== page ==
Altre edizioni - Visualizza tutto
Abbas Pasha Alexandria Algiers allowed answered appears army bank Barrage believe brought building Cairo called Canal carried covered crossed December Egypt Egyptian employed England English European expense feet five forced four France French give Government Governor greater half hands hills horses inundation irrigation Italy keep labour land less Lesseps Linant looking Mehemet Mehemet Ali miles Minister months morning Mougil Mussulman never night Nile object officers palace passed perhaps persons plain population port present probably Pyramids raised reached receive remains rest rise river road sand seemed seen Senior sent side slaves stone Suez Sultan supposed surrounded talked temple told tombs took town Turk Turkish Viceroy village walked walls whole
Pagina 184 - I took her," said M. Bonfort, "into my house a widow. The husband was a soldier, and had sailed with the Turkish contingent to Constantinople, leaving her the mother of an infant; and was supposed to be dead. When she came into my family her infant was left with her aunt, and died. A few months ago her husband returned, found his child dead, and his wife in my service, and came to my house in great wrath to claim her. She was exceedingly frightened, clung to me for protection, and implored to be...
Pagina 162 - Cairo. The more I see of Cairo the more I am inclined to hate all its living inhabitants except my own friends and acquaintances. I hate the shopkeepers, with whom every transaction is a negotiation in which you lose your time or your money ; I hate the half-naked oneeyed men, and the black or white veiled female spectres that jostle and dirty you in the muddy passages called streets...
Pagina 184 - If I give you five guineas will you divorce her ? ' ' With the utmost pleasure,' he answered. So I sent for witnesses ; he repeated in their presence the formal words, ' I divorce thee once, I divorce thee twice, I divorce thee thrice,' and she has remained with me ever since.
Pagina 181 - Said Pasha is rash and flighty and conceited, and is spoilt by the flattery of the foreigners who surround him. They tell him, and he believes them, that he is a universal genius.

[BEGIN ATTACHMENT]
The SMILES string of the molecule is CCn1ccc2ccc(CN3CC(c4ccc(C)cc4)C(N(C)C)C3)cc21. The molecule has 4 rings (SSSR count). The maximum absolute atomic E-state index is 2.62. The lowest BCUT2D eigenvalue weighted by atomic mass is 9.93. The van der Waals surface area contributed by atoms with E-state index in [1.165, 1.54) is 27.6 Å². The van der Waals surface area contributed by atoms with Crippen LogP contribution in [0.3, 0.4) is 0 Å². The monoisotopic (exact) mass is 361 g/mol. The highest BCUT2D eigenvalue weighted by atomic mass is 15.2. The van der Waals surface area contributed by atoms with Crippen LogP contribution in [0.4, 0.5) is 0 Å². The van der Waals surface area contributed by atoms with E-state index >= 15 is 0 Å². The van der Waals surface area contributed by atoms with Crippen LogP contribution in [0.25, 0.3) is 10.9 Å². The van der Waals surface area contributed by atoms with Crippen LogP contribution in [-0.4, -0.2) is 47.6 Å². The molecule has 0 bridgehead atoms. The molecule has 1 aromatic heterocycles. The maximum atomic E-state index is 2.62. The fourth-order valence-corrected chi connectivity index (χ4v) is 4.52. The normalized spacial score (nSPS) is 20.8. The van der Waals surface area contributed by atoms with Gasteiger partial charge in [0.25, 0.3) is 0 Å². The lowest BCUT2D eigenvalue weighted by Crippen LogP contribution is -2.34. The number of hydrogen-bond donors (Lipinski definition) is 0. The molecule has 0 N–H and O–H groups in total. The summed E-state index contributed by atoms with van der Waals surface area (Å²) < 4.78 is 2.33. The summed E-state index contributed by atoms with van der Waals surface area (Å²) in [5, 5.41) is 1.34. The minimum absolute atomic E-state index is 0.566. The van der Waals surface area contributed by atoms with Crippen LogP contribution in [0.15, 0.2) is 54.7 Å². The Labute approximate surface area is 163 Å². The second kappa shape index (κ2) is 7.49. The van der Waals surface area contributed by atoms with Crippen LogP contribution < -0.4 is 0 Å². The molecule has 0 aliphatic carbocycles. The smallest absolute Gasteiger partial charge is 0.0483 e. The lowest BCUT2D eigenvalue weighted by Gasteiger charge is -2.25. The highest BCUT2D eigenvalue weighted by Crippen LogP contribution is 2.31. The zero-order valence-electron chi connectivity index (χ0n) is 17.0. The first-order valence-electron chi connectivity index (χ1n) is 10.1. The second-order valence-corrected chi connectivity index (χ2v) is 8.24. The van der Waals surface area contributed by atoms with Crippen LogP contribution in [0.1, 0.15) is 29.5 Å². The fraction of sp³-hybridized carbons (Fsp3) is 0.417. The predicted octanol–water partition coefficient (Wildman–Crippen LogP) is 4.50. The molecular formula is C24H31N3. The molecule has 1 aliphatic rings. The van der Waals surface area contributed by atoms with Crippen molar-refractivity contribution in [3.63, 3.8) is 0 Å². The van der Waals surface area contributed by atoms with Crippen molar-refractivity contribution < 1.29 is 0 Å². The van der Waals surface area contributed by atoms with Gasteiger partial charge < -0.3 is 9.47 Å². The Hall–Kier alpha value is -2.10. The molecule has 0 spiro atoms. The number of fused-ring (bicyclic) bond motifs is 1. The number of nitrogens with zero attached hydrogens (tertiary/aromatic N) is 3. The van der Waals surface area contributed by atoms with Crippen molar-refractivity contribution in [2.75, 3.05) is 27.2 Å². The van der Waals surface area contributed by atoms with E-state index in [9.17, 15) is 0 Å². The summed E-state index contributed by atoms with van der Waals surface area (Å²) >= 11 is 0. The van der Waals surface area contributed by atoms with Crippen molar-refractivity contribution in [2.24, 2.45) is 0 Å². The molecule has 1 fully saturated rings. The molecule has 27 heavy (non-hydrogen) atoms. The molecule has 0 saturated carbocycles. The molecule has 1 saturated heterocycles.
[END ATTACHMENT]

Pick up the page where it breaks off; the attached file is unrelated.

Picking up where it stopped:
Pagina 224 - Niyhts are a specimen, turn on malevolence. Malevolence, not attributed, as it would be in European fiction, to some insult or injury inflicted by the person who is its object, but to mere envy: envy of wealth, or of the other means of enjoyment, honourably acquired and liberally used...
Pagina 162 - I hate the shopkeepers, with whom every transaction is a negotiation in which you lose your time or your money; I hate the half-naked, one-eyed men, and the black or white veiled female spectres that jostle and dirty you in the muddy passages called streets ; I hate the children covered with flies, the ungainly complaining camels, the stumbling donkeys, the teasing donkey-boys, the importunate beggars, the dogs, the flies, the mosquitos, and the fleas. In short, I hate everything in or about Cairo...
Pagina 12 - either to erect for him a steam-mill which would perform the same service much better, at half the expense, or to erect one myself if he would contract to let me grind for him at half the cost at which he grinds for himself. But so many interests are opposed to my plan that it has not yet been adopted. In the first place, there are about...
Pagina 12 - ... there are about 500 persons employed about the mills, well paid and with little to do, whom the change would deprive of their business; and, secondly, there are a few persons of great influence to whom the present system is convenient. Not more than three-fourths of the wheat that is sent to...
Pagina 44 - Lesseps.—It is not as a Mussulman, but as a Turk that he sympathises with Turkey. The rulers of Egypt are Turks. The Fellahs are excluded from all posts of power or of confidence. Soon after his accession, when we were in the desert, I found him one evening in his tent in an agony of tears; I was retiring, but he called me back. " I will not," he said,
Pagina 32 - Hotel d'Orient, and should enjoy their quiet after the miseries of the boat and the bustle of Alexandria, if the irritation of our mosquito-bites did not keep us in a state of demi-fever. I have been trying during the last three or four days to ascertain something about the statistics of Egypt, but with imperfect success. Mougil Bey estimates the population at six millions.